CBS News -- Mitt Romneyin Sunday's Republican primary in Puerto Rico, taking all 20 delegates.
Romney got 83 percent of the votes, Rick Santorum eight percent, Newt Gingrich two percent and Ron Paul one percent.
Next stop in the campaign: Illinois. That primary is Tuesday.
The battle for the GOP presidential nomination has gone on way longer than anyone ever expected.
Just a few weeks back, no one would have thought Illinois, with its 69 delegates, would be as crucial as it is turning out to be.
Romney had hoped the race would be over by now.
Instead, team Romney spent Sunday campaigning across Illinois, shaking hands in Rockford, and flipping pancakes in Moline - all-the-while keeping up the attack on Santorum, his main rival.
"(Former Penn.) Sen. Santorum," Romney charged, "has the same economic lightweight background the president has... It's time to put in place an economic heavyweight, and I am, and I'll get that job done."
Making the rounds on the Sunday talk shows, Santorum fired back.
"If Mitt Romney's an economic heavyweight," Santorum told ABC News, "we're in trouble, because he was 47th out of 50 in job creation in the state of Massachusetts when he was governor."
Romney argues he's the only candidate who can get enough delegates to win the nomination, and that he's the best candidate to challenge Mr. Obama in fundraising.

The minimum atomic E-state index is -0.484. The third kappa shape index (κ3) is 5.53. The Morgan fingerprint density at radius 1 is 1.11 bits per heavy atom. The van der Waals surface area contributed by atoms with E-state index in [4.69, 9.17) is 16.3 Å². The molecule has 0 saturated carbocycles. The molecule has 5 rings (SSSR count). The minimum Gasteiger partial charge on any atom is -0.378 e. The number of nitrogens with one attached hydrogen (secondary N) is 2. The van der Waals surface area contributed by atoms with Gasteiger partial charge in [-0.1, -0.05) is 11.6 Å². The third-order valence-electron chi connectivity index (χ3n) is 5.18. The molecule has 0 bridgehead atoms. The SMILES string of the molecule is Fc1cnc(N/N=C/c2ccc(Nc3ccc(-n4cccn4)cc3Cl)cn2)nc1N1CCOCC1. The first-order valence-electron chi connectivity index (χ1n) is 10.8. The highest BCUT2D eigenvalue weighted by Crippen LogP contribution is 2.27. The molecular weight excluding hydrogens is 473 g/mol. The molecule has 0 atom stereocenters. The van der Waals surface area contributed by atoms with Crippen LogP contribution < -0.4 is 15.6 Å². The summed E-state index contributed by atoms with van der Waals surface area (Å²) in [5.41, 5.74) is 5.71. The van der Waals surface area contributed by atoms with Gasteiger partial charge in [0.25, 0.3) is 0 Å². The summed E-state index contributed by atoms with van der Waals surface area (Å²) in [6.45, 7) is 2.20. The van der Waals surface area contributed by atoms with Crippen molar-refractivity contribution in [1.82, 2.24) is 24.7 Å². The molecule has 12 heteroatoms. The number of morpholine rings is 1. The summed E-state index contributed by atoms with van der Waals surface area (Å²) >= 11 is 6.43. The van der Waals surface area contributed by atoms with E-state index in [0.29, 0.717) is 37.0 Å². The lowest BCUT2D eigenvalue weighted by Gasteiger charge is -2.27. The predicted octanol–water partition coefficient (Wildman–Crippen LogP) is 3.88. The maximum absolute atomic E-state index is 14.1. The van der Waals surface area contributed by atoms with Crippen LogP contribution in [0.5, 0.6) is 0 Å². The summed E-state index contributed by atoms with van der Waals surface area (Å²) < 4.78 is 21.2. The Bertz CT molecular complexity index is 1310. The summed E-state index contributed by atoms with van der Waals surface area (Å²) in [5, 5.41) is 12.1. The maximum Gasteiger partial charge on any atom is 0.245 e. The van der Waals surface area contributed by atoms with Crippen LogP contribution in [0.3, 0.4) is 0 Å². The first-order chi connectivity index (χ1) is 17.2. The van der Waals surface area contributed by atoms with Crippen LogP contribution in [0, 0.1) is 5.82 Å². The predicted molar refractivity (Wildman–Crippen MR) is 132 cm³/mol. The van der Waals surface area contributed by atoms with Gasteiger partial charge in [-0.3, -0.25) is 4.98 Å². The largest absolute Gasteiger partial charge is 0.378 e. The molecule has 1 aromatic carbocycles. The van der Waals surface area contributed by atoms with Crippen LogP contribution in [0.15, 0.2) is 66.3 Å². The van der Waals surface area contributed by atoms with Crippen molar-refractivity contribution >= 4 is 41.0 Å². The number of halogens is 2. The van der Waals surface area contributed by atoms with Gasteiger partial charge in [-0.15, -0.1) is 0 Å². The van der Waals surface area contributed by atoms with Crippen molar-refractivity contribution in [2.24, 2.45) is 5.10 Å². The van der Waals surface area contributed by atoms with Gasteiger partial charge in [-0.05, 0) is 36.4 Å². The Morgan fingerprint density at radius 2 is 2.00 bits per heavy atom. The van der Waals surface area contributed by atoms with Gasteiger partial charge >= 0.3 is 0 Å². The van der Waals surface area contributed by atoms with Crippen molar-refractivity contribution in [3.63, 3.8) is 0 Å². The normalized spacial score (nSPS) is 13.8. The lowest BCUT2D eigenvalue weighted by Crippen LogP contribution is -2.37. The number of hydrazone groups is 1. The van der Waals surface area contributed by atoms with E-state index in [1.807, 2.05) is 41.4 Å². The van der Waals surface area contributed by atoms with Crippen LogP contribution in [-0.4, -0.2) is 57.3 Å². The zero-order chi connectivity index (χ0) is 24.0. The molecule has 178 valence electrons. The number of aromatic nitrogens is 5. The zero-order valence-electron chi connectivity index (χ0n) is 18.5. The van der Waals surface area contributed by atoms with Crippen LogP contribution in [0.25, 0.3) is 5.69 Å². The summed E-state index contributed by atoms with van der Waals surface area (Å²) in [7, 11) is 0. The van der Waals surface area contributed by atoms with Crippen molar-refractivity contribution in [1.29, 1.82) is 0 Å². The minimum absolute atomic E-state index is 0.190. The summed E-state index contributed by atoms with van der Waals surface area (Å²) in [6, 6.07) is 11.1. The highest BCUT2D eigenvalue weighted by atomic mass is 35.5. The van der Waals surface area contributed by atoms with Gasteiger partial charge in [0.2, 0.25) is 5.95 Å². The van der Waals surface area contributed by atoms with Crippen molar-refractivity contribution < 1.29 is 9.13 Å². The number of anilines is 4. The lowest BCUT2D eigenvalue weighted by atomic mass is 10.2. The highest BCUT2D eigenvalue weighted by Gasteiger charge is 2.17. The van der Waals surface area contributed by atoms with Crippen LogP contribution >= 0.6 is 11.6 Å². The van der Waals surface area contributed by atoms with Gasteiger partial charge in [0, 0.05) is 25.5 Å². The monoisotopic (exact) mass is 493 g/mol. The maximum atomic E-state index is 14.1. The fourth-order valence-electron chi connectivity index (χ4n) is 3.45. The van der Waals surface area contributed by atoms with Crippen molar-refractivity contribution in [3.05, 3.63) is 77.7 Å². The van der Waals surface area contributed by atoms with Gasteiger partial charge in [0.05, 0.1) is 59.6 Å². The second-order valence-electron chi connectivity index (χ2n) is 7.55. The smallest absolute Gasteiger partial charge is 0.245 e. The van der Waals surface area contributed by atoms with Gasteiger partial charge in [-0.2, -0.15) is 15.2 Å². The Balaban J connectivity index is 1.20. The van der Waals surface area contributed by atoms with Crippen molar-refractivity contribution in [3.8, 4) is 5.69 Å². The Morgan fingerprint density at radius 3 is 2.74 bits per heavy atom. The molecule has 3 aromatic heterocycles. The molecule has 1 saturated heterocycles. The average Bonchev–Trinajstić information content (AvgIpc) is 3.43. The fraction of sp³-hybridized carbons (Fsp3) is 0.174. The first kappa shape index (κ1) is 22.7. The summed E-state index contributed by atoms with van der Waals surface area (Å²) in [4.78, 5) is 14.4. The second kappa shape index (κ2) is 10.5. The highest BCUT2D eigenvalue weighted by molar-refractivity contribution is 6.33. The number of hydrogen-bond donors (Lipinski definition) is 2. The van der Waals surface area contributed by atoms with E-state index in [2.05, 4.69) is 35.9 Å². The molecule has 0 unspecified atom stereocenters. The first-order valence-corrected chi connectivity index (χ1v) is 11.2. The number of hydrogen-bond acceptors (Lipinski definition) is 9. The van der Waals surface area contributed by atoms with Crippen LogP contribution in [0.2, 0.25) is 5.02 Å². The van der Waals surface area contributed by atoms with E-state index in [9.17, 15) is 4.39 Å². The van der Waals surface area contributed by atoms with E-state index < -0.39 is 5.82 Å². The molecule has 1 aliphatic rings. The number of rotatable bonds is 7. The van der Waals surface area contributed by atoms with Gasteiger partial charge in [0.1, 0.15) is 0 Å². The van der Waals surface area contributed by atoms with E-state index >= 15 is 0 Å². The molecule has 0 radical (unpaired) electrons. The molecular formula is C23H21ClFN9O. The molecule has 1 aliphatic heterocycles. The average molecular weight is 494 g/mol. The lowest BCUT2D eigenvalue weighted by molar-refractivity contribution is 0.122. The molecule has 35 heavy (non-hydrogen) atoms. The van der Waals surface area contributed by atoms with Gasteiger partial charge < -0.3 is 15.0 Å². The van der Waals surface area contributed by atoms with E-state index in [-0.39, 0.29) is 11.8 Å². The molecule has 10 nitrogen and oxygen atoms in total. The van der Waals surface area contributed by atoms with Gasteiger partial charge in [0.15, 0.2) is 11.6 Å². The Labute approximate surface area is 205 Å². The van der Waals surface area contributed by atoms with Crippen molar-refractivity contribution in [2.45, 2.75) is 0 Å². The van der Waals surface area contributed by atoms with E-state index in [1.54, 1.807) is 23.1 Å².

"We have to have a nominee," Romney said on "Fox News Sunday," "who has the capacity to and the organization necessary to raise money to be competitive."
His arguments so far have failed to seal the deal - and the Republican National Committee is preparing for how to deal with a brokered convention and contested delegates among the four Republican candidates.
But the chairman of the Republican party, Reince Priebus, contends the excitement of the primaries will be good for the party, pointing out it didn't slow down Barack Obama, despite his bruising fight with Hillary Clinton in the 2008 Democratic race.
"Barack Obama and Hilary Clinton nearly gouged each other's eyes out," Priebus said on "Face the Nation" on CBS. "What happened? He won."
Meanwhile, Newt Gingrich, who's effectively conceded Illinois, took some time off the trail, spending some time in Washington over the weekend to see the cherry blossoms.
Ron Paul has also all but conceded Illionis, leaving it to Romney and Santorum to slug it out.
A poll taken last week had Romney with a slight, four-point lead. But, as we've seen in this race repeatedly, those leads can slip away pretty fast.
To see Jan Crawford's report, click on the video in the player above.